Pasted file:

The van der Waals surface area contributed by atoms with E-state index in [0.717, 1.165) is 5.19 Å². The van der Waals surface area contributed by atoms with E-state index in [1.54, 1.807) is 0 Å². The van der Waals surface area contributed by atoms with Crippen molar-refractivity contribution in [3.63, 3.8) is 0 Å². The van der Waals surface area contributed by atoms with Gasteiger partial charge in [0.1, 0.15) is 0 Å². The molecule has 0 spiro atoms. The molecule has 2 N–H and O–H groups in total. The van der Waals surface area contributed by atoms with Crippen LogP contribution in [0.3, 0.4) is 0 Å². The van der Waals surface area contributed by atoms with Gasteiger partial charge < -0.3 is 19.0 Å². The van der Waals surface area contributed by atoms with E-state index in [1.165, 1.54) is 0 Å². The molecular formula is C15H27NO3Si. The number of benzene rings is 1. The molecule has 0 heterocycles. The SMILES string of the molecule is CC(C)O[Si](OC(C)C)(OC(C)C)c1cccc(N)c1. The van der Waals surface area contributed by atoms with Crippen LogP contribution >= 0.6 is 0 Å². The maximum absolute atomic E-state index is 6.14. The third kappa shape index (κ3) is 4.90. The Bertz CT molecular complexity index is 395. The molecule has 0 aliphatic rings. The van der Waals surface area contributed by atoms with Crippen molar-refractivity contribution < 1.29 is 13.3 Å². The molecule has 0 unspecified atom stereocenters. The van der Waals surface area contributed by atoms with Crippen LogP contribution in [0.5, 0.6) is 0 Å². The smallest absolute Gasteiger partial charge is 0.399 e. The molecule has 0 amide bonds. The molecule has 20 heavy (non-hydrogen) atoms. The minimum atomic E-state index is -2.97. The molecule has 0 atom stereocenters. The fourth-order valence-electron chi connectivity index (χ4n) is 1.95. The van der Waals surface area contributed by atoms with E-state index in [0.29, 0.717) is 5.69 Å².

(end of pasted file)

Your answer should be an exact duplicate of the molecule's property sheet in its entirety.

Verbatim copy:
The van der Waals surface area contributed by atoms with E-state index in [0.717, 1.165) is 5.19 Å². The van der Waals surface area contributed by atoms with E-state index in [1.54, 1.807) is 0 Å². The van der Waals surface area contributed by atoms with Crippen molar-refractivity contribution in [3.63, 3.8) is 0 Å². The van der Waals surface area contributed by atoms with Gasteiger partial charge in [0.1, 0.15) is 0 Å². The molecule has 0 spiro atoms. The molecule has 2 N–H and O–H groups in total. The van der Waals surface area contributed by atoms with Crippen LogP contribution in [0.3, 0.4) is 0 Å². The van der Waals surface area contributed by atoms with Gasteiger partial charge < -0.3 is 19.0 Å². The van der Waals surface area contributed by atoms with E-state index in [1.165, 1.54) is 0 Å². The molecular formula is C15H27NO3Si. The number of benzene rings is 1. The molecule has 0 heterocycles. The SMILES string of the molecule is CC(C)O[Si](OC(C)C)(OC(C)C)c1cccc(N)c1. The van der Waals surface area contributed by atoms with Crippen LogP contribution >= 0.6 is 0 Å². The maximum absolute atomic E-state index is 6.14. The third kappa shape index (κ3) is 4.90. The Bertz CT molecular complexity index is 395. The molecule has 0 aliphatic rings. The van der Waals surface area contributed by atoms with Crippen molar-refractivity contribution < 1.29 is 13.3 Å². The molecule has 0 unspecified atom stereocenters. The van der Waals surface area contributed by atoms with Crippen LogP contribution in [0.5, 0.6) is 0 Å². The smallest absolute Gasteiger partial charge is 0.399 e. The molecule has 0 amide bonds. The molecule has 20 heavy (non-hydrogen) atoms. The minimum atomic E-state index is -2.97. The molecule has 0 atom stereocenters. The fourth-order valence-electron chi connectivity index (χ4n) is 1.95. The van der Waals surface area contributed by atoms with E-state index in [0.29, 0.717) is 5.69 Å².